Believe it or not, John Travolta's career-wrecking bomb of a movie is actually better than this book. What makes the movie better is that they cut out most of the dumber plot elements (90% of the book's 1000 pages). I kept reading this book thinking that there must be something in it worth reading, because it has sold millions of copies. Turns out there isn't. Most of the story is just plain stupid. It insults the intelligence of anyone who reads it. It is honestly very difficult to explain just how terrible this book is to anyone who hasn't read it. There are just too many long rambling chapters that expect you to accept ludicrous and poorly written events and characters. For example: bad guys who are made up of colonies of intelligent bacteria, who are lead by a royal caste of former circus performers and who explode in the presence of radiation. After their defeat we are introduced to a shark-headed banker alien who likes to chew mint, which he picks from an old lady's garden in England somewhere. Anyways, you're expected to believe a primitive human from Colorado acquires all the knowledge of the bacteria-people (with their help no less), teams up with a group of Scotsmen and leads a massive and very boring rebellion against a race that has conquered dozens of galaxies. Then the humans of course win and acquire the bacteria-people's assets and become really really wealthy. Wondering why this wasn't in the movie? Because it's stupid that's why, but it really is the plot. Don't believe me? Really bored? Try reading this and be thankful it's the abridged version, the full one is worse.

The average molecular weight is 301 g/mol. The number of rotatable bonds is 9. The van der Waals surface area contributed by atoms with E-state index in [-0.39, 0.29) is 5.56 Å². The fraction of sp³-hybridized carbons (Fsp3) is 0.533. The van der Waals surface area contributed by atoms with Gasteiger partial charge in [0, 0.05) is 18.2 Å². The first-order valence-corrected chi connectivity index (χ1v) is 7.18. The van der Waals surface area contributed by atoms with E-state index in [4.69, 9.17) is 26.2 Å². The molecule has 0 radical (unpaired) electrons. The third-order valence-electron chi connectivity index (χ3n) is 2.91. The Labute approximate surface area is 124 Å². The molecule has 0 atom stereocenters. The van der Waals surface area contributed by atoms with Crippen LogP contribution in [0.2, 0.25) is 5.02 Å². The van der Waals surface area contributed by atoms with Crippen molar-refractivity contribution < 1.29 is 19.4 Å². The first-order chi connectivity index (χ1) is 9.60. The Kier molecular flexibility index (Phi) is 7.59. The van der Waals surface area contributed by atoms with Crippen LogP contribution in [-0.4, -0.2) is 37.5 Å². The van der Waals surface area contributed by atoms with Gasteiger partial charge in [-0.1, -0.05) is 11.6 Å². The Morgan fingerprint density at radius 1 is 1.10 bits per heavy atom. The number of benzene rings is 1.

The first thing I noticed when listening to this book is that it sounds like it is being read by Zap Brannigan from Futurama. If you enjoy the a novel that is read like a William Shatner spoken word album, then this is the book for you. If you don't like it, at least it becomes tolerable after an hour or so. What really bores me about this story is that nearly every concept, theme, fantasy element etc. was already done in the Lord of the Rings and I when I want to read about those things I'll reread the Lord of the Rings. The story starts off in an innocent village of people that don't get out in the world much, ala Hobbiton. We then meet our "Warder", just like the Rangers in LotR, his friend the spellcaster, the friends of the main character, a wizened old magician (who even has fireworks), and they set off together on an adventure. This is all just like the beginning of LotR, but much more boring. Along the way there are trollucs instead of orcs, wolves, fades instead of wraiths, there are even treasure-hording evil spirits, just like the barrow wights in LotR. One of the characters even picks up a gold trinket that turns him into a less interesting Gollum-like creature for a time. The characters in the book are shallow and wooden for the most part. The best writing in the book focuses around the awkard teenage romance of the main character and village girl along for the ride. Mostly the story is centered on recreating scenes from LotR using slightly different characters and locations and without any of the excitement. At times I was so bored with the story I was reduced to counting all of the LotR/Eye of the World parallels I could think of, there are scores of them. The book is not so horribly written, it just lacks originality. I would like to see what this author could do if he'd allow himself to stray for a few moments from standard fantasy cliches. In all fairness this book is better written than most fantasy, which sadly isn't saying too much.